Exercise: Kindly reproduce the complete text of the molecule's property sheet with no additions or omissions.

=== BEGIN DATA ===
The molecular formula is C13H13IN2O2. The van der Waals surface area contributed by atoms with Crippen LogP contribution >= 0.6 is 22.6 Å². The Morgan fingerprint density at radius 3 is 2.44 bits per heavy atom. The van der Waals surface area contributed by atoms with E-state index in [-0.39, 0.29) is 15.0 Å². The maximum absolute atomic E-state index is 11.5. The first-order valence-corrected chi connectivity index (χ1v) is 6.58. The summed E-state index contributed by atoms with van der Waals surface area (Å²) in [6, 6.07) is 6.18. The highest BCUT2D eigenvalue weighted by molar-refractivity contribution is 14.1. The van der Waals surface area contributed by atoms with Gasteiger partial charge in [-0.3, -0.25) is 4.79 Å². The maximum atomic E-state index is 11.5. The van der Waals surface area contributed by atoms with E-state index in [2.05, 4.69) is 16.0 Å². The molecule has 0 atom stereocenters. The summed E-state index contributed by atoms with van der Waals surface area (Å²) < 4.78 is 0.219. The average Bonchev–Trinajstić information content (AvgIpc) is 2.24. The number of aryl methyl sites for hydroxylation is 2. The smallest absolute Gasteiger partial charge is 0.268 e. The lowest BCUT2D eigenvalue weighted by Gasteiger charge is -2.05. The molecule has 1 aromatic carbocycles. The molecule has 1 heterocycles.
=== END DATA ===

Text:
The molecular formula is C13H13IN2O2. The van der Waals surface area contributed by atoms with Crippen LogP contribution >= 0.6 is 22.6 Å². The Morgan fingerprint density at radius 3 is 2.44 bits per heavy atom. The van der Waals surface area contributed by atoms with E-state index in [-0.39, 0.29) is 15.0 Å². The maximum absolute atomic E-state index is 11.5. The first-order valence-corrected chi connectivity index (χ1v) is 6.58. The summed E-state index contributed by atoms with van der Waals surface area (Å²) in [6, 6.07) is 6.18. The highest BCUT2D eigenvalue weighted by molar-refractivity contribution is 14.1. The van der Waals surface area contributed by atoms with Gasteiger partial charge in [-0.3, -0.25) is 4.79 Å². The maximum atomic E-state index is 11.5. The van der Waals surface area contributed by atoms with E-state index in [2.05, 4.69) is 16.0 Å². The molecule has 0 atom stereocenters. The summed E-state index contributed by atoms with van der Waals surface area (Å²) < 4.78 is 0.219. The average Bonchev–Trinajstić information content (AvgIpc) is 2.24. The number of aryl methyl sites for hydroxylation is 2. The smallest absolute Gasteiger partial charge is 0.268 e. The lowest BCUT2D eigenvalue weighted by Gasteiger charge is -2.05. The molecule has 1 aromatic carbocycles. The molecule has 1 heterocycles.